The Natural Truth: The Contribution of Vision and Touch in the Categorisation of “Naturalness”
Being able to readily discriminate between natural things and synthetic mimics in our environment is an important ability for many species. Making these judgements relies on the acuity of our different senses. Here, we investigated the relative contribution of visual and tactile cues, alone or in combination, to the categorisation of wood and fabric stimuli as natural or unnatural. For both wood and fabric stimuli we found that natural and unnatural stimuli could be discriminated, although performance varied as a function of modality. Specifically, for the wood stimuli, performance was better when vision and touch were combined, whereas for the fabric stimuli, performance was least accurate when using touch alone, compared to the visual or bimodal conditions, which were quantitatively similar. We concluded that both vision and touch contribute, albeit in qualitatively different ways, to the perception of “naturalness”, and that a combination of these modalities facilitates this perception.
KeywordsNaturalness Vision Touch Visuotactile Bimodal Texture Wood Fabric
Unable to display preview. Download preview PDF.
- 1.Adelson, E.H.: On seeing stuff: the perception of materials by humans and machines. In: Rogowitz, B.E., Pappas, T.N. (eds.) Proc. of the SPIE, 2001. Human Vision and Electronic Imaging VI, vol. 4299, pp. 1–12, International Society for Optical Engineering, Bellingham, WA (2001)Google Scholar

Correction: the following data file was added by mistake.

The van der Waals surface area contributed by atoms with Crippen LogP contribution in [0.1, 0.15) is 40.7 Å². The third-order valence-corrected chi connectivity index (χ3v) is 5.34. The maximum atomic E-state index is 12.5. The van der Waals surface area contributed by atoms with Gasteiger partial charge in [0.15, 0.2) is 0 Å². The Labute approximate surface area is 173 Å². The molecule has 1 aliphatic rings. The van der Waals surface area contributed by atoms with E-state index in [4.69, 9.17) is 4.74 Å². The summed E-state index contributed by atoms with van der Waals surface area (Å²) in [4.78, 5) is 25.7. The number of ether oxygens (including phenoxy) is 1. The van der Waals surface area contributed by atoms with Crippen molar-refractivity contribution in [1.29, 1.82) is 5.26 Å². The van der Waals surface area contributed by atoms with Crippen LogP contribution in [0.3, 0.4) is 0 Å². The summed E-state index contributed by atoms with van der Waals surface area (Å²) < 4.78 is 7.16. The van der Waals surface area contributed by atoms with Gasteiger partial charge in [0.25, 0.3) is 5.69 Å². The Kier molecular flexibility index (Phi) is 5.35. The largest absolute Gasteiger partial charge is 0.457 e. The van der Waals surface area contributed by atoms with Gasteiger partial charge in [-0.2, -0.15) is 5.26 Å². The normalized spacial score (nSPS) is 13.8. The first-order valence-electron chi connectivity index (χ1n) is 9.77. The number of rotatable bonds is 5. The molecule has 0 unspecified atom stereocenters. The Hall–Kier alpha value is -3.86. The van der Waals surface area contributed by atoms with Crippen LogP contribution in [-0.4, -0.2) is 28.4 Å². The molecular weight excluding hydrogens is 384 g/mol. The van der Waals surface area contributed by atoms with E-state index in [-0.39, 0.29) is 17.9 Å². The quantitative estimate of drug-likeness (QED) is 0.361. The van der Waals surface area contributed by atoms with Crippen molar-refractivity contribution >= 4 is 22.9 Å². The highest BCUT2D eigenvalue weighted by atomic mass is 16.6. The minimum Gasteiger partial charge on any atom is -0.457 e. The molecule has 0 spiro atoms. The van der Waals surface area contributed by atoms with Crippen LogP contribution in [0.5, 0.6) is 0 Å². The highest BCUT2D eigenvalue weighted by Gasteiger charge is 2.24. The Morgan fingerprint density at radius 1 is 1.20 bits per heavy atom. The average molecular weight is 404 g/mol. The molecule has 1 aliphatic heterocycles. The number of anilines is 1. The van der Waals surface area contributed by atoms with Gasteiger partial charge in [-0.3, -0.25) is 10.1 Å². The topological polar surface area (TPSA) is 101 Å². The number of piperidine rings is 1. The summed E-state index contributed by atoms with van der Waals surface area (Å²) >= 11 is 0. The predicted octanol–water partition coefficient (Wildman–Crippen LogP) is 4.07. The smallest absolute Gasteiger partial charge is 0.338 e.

- 2.Ballesteros, S., Reales, J.M., Pónce de Leon, L., García, B.: The Perception of ecological textures by touch: Does the perceptual space change under bimodal visual and haptic exploration? In: Proc. of the First Joint Eurohaptics Conference and Symposium on Haptic Interfaces for Virtual Environment and Teleoperator Systems (World Haptics), World Haptics (2005)Google Scholar
- 7.Hollins, M., Bensmaïa, S.J., Karlof, K., Young, F.: Individual differences in perceptual space for tactile textures: Evidence from multidimensional scaling. Percept. Psychophys. 62, 1534–1544 (2000)Google Scholar
- 8.Hollins, M., Faldowski, R., Rao, S., Young, F.: Perceptual dimensions of tactile surface texture: A multidimensional scaling analysis. Percept. Psychophys. 54, 697–705 (1993)Google Scholar
- 13.Rozin, P., Fischler, C., Shields, C.: Conceptions of “natural” in the domain of foods in France, Germany, Italy, U.K. and the USA. University of Pennsylvania, Philadelphia (unpublished manuscript, 2005)Google Scholar